Ads 468x60px

Friday, July 11, 2008

Few jobs, lots of trouble in mosul

MOSUL, Iraq (AP) — Five years ago this month, Paul Wolfowitz, then the Pentagon's second-ranking official, dropped in on this northern city to take its temperature. He walked the streets, chatted with locals and came to a quick conclusion: The people here had grown impatient with post-invasion chaos.
"The biggest problem is people need jobs," Wolfowitz told an accompanying reporter, adding, "Some people (Iraqis) think that because we're the United States, we can fix things right away. We can't."
It seems he was right on both counts.
Lack of employment was a problem here in the earliest days of the post-invasion period, before Wolfowitz and the Bush administration were willing to acknowledge that an insurgency was brewing. And it remains a problem today, when the insurgency is still active, though not fighting as effectively in Mosul.
Jobs are still key, as another senior Pentagon official heard Tuesday when he dropped in. Adm. Mike Mullen, chairman of the Joint Chiefs of Staff, was told that Ninevah province, of which Mosul is the capital, has an estimated jobless rate of 50 percent to 60 percent and few bright prospects for foreign investment.
"I see it again in Mosul: the inability of the Iraqi government to spend money ... and generate jobs," Mullen said in an Associated Press interview. "And that's got to be done."
Without economic progress and political accommodation among competing sects, "then I'm not sure that security makes that much difference" to the ultimate outcome of the search for lasting stability, he added.
Frederick Kagan, a military historian and an Iraq watcher at the American Enterprise Institute, said in an interview Tuesday in Baghdad that he thinks the economic problem can be exaggerated in some respects. He believes that as security improves in Iraq, economic prospects will improve with time.
"What we've seen generally is that whenever the bombing stops, we start to see the economy pick up, and we're seeing that, even in Mosul," said Kagan, who visited the city on Monday. "There is economic life in the city. It is starting to come back."
It's got a long way to go.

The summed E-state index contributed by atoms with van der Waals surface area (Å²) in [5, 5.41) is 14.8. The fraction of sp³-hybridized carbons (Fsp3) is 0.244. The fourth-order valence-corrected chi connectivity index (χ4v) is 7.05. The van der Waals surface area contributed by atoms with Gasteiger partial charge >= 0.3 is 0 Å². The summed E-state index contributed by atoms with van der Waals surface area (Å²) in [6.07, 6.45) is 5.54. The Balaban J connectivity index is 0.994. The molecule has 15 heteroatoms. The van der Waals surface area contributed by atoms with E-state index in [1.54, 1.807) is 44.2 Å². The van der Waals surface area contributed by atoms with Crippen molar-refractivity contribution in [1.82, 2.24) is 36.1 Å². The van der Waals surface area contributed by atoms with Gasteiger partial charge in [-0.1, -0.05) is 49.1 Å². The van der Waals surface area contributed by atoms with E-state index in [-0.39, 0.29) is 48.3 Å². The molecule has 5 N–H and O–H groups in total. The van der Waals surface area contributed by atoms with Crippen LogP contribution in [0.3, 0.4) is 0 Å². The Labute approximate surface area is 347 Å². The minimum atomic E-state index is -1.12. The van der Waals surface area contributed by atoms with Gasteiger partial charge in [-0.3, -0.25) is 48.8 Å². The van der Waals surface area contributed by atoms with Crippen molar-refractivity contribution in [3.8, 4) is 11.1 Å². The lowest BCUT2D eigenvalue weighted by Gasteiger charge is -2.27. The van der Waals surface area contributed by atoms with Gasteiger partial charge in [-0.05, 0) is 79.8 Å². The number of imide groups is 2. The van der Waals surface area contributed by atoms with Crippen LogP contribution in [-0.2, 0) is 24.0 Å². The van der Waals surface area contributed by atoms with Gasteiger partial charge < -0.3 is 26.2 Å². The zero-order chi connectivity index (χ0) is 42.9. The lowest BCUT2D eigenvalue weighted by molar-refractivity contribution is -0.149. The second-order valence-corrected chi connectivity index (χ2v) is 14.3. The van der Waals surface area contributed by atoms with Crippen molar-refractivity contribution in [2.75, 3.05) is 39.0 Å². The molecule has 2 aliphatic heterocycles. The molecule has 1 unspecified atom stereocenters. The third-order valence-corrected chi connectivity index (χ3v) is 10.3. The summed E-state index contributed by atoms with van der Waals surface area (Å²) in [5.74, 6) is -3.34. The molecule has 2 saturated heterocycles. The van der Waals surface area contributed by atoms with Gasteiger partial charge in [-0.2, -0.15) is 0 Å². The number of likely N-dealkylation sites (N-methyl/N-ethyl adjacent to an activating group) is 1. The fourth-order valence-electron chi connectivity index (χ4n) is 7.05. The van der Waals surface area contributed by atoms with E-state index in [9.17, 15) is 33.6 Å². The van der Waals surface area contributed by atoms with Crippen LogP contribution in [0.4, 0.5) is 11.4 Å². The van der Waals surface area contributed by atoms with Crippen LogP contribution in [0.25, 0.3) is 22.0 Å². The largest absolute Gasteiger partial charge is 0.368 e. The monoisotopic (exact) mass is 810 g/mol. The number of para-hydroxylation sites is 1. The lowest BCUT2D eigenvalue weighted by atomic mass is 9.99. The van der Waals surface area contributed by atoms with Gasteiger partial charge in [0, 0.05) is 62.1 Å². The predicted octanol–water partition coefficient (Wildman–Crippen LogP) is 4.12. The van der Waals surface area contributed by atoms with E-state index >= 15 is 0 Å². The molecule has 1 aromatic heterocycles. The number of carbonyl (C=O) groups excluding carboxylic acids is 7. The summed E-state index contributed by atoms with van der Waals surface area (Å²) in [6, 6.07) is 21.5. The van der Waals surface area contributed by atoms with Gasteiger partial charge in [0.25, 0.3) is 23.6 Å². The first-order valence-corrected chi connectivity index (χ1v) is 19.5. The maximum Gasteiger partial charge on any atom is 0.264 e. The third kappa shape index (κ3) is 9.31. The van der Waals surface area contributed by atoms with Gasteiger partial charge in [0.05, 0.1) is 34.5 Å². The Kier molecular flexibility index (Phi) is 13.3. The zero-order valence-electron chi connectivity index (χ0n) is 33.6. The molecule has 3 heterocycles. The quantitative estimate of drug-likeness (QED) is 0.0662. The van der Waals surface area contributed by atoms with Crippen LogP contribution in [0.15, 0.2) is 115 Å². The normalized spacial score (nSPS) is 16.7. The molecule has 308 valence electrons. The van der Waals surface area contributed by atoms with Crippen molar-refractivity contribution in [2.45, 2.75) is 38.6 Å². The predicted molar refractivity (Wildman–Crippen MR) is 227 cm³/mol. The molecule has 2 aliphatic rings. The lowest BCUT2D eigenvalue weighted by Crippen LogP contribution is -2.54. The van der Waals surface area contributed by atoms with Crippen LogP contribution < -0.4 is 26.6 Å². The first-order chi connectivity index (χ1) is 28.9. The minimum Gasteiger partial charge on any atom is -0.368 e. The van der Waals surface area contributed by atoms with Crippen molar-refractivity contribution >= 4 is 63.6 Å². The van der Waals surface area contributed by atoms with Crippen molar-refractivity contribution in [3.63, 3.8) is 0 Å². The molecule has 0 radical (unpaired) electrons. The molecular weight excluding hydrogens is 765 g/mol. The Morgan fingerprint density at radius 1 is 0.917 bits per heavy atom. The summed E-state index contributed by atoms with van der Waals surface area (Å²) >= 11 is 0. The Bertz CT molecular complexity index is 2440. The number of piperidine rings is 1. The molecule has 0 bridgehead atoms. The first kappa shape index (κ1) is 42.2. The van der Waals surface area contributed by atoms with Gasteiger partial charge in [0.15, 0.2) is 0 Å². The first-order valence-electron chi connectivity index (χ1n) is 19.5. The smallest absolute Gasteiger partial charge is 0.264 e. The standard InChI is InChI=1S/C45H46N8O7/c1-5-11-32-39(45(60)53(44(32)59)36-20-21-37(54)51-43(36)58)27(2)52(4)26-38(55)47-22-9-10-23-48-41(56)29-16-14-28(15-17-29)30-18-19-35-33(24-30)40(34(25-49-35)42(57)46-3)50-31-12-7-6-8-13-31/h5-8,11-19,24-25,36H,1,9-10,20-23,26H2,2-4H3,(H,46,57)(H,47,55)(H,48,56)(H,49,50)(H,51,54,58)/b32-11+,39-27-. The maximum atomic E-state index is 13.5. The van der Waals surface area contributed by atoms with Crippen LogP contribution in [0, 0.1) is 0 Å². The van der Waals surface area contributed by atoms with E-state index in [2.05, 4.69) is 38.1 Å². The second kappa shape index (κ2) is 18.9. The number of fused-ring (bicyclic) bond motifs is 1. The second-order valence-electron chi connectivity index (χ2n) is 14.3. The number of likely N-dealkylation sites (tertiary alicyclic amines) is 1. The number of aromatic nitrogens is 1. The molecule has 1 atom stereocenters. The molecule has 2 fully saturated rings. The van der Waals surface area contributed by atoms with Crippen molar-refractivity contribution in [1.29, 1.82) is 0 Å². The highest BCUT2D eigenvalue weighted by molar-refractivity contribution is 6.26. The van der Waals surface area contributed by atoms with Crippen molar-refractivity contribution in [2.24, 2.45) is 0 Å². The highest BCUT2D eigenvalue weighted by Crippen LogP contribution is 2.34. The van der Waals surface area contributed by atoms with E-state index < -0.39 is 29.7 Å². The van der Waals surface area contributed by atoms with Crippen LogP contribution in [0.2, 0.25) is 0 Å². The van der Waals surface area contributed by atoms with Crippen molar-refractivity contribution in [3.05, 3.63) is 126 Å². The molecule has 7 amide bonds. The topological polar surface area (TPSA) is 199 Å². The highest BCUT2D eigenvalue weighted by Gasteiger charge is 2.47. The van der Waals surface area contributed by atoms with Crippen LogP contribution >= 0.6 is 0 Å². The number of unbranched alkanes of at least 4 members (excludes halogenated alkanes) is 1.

Wolfowitz was here on July 21, 2003, a time of hope amid uncertainty about the prospects for a real peace. He walked through a main street without body armor, a baseball cap on his head. One day later, the U.S. military announced that it had killed Saddam Hussein's two fugitive sons, Odai and Qusai, in their Mosul hide-out — adding to a sense of optimism about the war, though it soon slipped away.
At that point the lead commander in northern Iraq was David Petraeus, then a two-star general. Petraeus has since added two stars and is the soon-to-depart commander of all U.S. and coalition forces in Iraq.
Several times since 2003, Mosul has tilted toward and away from stability, into and out of a desperate fight for power and resources. In late 2004, after Sunni Arab insurgents were driven out of their primary stronghold in Fallujah, they rose up in Mosul and thousands of Iraqi police abandoned their posts.
The Americans then reasserted control in 2005 and by December, President Bush was declaring in a speech to the Council on Foreign Relations that "freedom is taking hold in Mosul," with Iraqis back in charge.
The troubles were not over, however. Through 2006, there was a stalemate between the Sunni Arab population in western Mosul, which largely tolerated or supported al-Qaida in Iraq and other Sunni insurgent groups, and the mostly Kurdish army forces on the east side of the city, which is divided by the Tigris River.
By mid-2007, the senior American commander in northern Iraq, Maj. Gen. Benjamin Mixon, was recommending that Ninevah province be returned to Iraqi government control. By autumn, however, the picture was turning darker once again. It became clear to Mixon's successor, Maj. Gen. Mark Hertling, that al-Qaida and other insurgents had gained a stronger grip in western Mosul and had to be confronted.
This year the Iraqis have led the way in clearing western Mosul of hostile forces, and now the city seems to be back on track: violence has fallen sharply, Iraqi forces are growing and the expectation of provincial elections across Iraq is holding out hope for new political accommodations here.
And, still, there is the jobs problem.
Mike Hankey, head of a multi-agency U.S. team that is working on nonmilitary aspects of stabilizing Ninevah province, said the roots of economic malaise were set during Saddam's rule, when the central government subsidized the agriculture industry by providing farmers with fuel, fertilizer and seed.
"The current government of Iraq doesn't do that anymore, and that is a big shock to farmers here," Hankey said in an interview Tuesday. On a hopeful note, he said many of the province's 75,000 farm families have begun banding together to form cooperatives to pool resources and address common problems. That, in turn, is creating bonds between tribes that once were on unfriendly terms, he said.
Source: The Associated Press


Post a Comment

Your comment make this thing more clear to me, say what you want to say but don't stay calm..